"The last thing I wanted was to go there. The way I felt at the time, I felt it would destroy me to go in there, but I was powerless to resist. I'd lost the ability to express myself - words held too much meaning. I would listen to something as banal as a football match commentary, and to me it would be the story of the last battle of the gods. Everything was so vast, so deeply mythological. I'd see the arcane history of the world in everything, every little detail would hold another clue, and I was trying to hold all this information together, launched upon a mythic quest that terrified and excited me in ways far more real, far more vivid, than my life ever had up to that point."

Sadie later added:

"Yet as a direct result of my experiences, I've been able to pull my friends out of psychoses which otherwise would have held them fast. Shamans are able to make it through the confusion because there are older shamans who have been there themselves, and can help them. I have a few friends who are diagnosed with schizophrenia, and we all feel this way."

But if there are medications that will help the schizophrenic to function again, why don't they want to take them? Why are they so distrustful of the medical profession?

"To be honest, I don't think your average psychiatrist really has a clue," said Chris, a little guardedly. "My psychiatrist has never even read any Jung. It's impossible for me to respect that, and dangerous for me to allow him to administer drugs that affect my mind. It is, after all, my mind. My medication makes me very lethargic, but I'm bullied into taking it, and my appeals to reduce it, gradually, aren't considered. People are horrified at the thought of Medieval tooth-pullers, and I think as we learn more about the mind, in years to come people will feel much the same way about our psychiatrists. My doctor kept trying to make me believe that the things I was seeing and hearing and feeling were delusions, whatever he thought he meant by that. But what I was experiencing was real, in the truest sense of the word. The experiences of schizophrenics are incredibly similar to each other."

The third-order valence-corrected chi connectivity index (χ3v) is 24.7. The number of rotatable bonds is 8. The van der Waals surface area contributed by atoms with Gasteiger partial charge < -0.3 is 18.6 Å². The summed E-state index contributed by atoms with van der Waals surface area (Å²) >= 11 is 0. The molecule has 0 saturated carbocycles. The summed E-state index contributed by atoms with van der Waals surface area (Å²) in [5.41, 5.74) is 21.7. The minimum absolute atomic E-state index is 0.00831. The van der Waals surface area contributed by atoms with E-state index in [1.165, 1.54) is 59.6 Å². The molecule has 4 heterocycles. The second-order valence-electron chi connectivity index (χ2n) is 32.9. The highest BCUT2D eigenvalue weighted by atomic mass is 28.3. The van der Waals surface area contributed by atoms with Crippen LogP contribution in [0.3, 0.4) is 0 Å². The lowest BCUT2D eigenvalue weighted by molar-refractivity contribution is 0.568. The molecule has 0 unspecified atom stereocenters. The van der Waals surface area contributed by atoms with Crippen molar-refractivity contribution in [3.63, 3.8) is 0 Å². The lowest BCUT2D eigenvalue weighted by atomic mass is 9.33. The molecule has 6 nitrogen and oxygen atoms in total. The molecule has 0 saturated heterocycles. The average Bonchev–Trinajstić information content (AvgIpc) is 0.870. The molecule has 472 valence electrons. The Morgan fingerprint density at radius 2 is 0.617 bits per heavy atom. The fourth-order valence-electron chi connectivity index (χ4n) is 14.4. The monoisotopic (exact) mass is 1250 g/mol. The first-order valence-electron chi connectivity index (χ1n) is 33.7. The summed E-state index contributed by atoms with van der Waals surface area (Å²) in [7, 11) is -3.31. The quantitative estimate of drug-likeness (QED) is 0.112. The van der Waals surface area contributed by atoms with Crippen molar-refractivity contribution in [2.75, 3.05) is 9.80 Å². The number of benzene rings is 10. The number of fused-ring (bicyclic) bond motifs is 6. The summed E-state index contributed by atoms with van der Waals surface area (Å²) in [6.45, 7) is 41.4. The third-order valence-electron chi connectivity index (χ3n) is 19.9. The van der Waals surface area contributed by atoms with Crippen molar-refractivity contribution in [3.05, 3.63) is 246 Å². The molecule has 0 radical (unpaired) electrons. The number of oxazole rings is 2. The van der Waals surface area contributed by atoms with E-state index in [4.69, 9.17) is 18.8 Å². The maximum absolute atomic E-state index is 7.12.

Sadie's thoughts ran along similar lines.

"The doctors are just on the look-out for symptoms that match what it says in their medication manuals . . . My medication made me sluggish. I wasn't myself. I was existing, but not living . . . . If I complained, or questioned the way I was being treated, my behaviour became, in the eyes of the doctors and nurses, symptomatic of the schizophrenia. There was no way I could win. I made a decision to gradually phase myself off the medication that had been forced on me, although I was very afraid to do so."

The only benefit that Sadie felt she had received from her medication was that it slowed her mind down and enabled her to block out the fear and paranoia that haunted her twenty-four hours a day. So what happened when she stopped taking it?